While Mercury is one of the brightest objects in the sky, it is also one of the most elusive for stargazers. In the coming days, Mercury is at its optimal point of viewing for anyone in the Northern Hemisphere.
While Mercury can be spotted in the twilight sky, it is still just a tiny speck. To see the planet, stargazers must find a western horizon with a low unobstructed view. Gazers must then wait until one half hour past sunset and then sweep to the left of the sunset with a pair of binoculars.
While binoculars can help spot the planet, viewers can then see the planet with the naked eye. If using a telescope, Mercury is viewed as a “half moon.”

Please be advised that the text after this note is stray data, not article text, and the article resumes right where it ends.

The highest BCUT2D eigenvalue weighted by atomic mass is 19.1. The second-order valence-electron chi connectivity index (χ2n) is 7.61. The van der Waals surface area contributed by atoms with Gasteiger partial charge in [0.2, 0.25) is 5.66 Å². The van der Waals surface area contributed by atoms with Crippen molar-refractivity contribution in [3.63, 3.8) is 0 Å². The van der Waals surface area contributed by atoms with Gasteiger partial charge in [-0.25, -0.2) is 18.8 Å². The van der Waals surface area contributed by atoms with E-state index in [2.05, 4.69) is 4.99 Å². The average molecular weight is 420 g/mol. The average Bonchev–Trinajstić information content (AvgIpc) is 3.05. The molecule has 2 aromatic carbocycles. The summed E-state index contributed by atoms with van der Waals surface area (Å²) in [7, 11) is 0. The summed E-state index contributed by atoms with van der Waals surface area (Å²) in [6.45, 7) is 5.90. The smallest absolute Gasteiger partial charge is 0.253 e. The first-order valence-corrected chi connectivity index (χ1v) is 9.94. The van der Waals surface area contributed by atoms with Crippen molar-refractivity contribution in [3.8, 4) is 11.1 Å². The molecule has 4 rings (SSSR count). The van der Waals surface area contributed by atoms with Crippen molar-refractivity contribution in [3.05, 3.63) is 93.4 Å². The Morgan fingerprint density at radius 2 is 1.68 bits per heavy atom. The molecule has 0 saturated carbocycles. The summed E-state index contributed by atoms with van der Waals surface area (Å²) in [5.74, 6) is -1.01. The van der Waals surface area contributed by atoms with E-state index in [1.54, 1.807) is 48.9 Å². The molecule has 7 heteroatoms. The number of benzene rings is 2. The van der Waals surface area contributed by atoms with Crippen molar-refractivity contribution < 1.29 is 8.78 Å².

The earliest viewing time for Mercury will be tonight when Mars and Mercury will appear to be very close to one another in the night sky.
While Mercury will appear to be located close to Mars, the planets will actually be 108 million miles apart. Mercury will appear on the near side of the sun and Mars will appear on the far side of the sun.
If you miss the February 8 viewing, Mercury and Mars will appear together once again on Monday, February 11. During the second viewing, the planets can be spotted together by looking at the “dark side” of the moon with a pair of binoculars.
Finally, if you miss the first two viewings you can try again on February 15 when Mercury will reach its greatest elongation from the Sun.
Do you plan on viewing Mercury in the nighttime sky?